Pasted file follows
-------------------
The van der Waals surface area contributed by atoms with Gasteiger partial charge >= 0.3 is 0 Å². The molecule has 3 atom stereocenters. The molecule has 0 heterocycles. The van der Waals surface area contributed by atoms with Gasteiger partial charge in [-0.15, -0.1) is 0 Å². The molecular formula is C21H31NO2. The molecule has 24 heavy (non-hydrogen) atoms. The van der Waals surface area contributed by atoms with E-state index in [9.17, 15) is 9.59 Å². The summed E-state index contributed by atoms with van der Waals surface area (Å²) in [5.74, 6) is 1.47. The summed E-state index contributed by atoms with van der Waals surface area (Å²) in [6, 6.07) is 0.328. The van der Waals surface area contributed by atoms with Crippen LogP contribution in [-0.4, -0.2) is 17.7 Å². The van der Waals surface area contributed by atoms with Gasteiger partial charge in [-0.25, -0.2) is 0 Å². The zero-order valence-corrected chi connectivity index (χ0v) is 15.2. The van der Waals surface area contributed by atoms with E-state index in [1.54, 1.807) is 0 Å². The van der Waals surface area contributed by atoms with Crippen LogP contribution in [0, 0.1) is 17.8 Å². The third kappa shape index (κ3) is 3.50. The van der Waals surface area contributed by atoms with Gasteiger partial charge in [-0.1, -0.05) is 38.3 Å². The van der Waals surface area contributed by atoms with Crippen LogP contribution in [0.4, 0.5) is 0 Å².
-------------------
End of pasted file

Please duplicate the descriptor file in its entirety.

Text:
The van der Waals surface area contributed by atoms with Gasteiger partial charge >= 0.3 is 0 Å². The molecule has 3 atom stereocenters. The molecule has 0 heterocycles. The van der Waals surface area contributed by atoms with Gasteiger partial charge in [-0.15, -0.1) is 0 Å². The molecular formula is C21H31NO2. The molecule has 24 heavy (non-hydrogen) atoms. The van der Waals surface area contributed by atoms with E-state index in [9.17, 15) is 9.59 Å². The summed E-state index contributed by atoms with van der Waals surface area (Å²) in [5.74, 6) is 1.47. The summed E-state index contributed by atoms with van der Waals surface area (Å²) in [6, 6.07) is 0.328. The van der Waals surface area contributed by atoms with Crippen LogP contribution in [-0.4, -0.2) is 17.7 Å². The van der Waals surface area contributed by atoms with Gasteiger partial charge in [-0.25, -0.2) is 0 Å². The zero-order valence-corrected chi connectivity index (χ0v) is 15.2. The van der Waals surface area contributed by atoms with E-state index in [1.54, 1.807) is 0 Å². The van der Waals surface area contributed by atoms with Crippen LogP contribution in [0, 0.1) is 17.8 Å². The third kappa shape index (κ3) is 3.50. The van der Waals surface area contributed by atoms with Gasteiger partial charge in [-0.1, -0.05) is 38.3 Å². The van der Waals surface area contributed by atoms with Crippen LogP contribution in [0.4, 0.5) is 0 Å².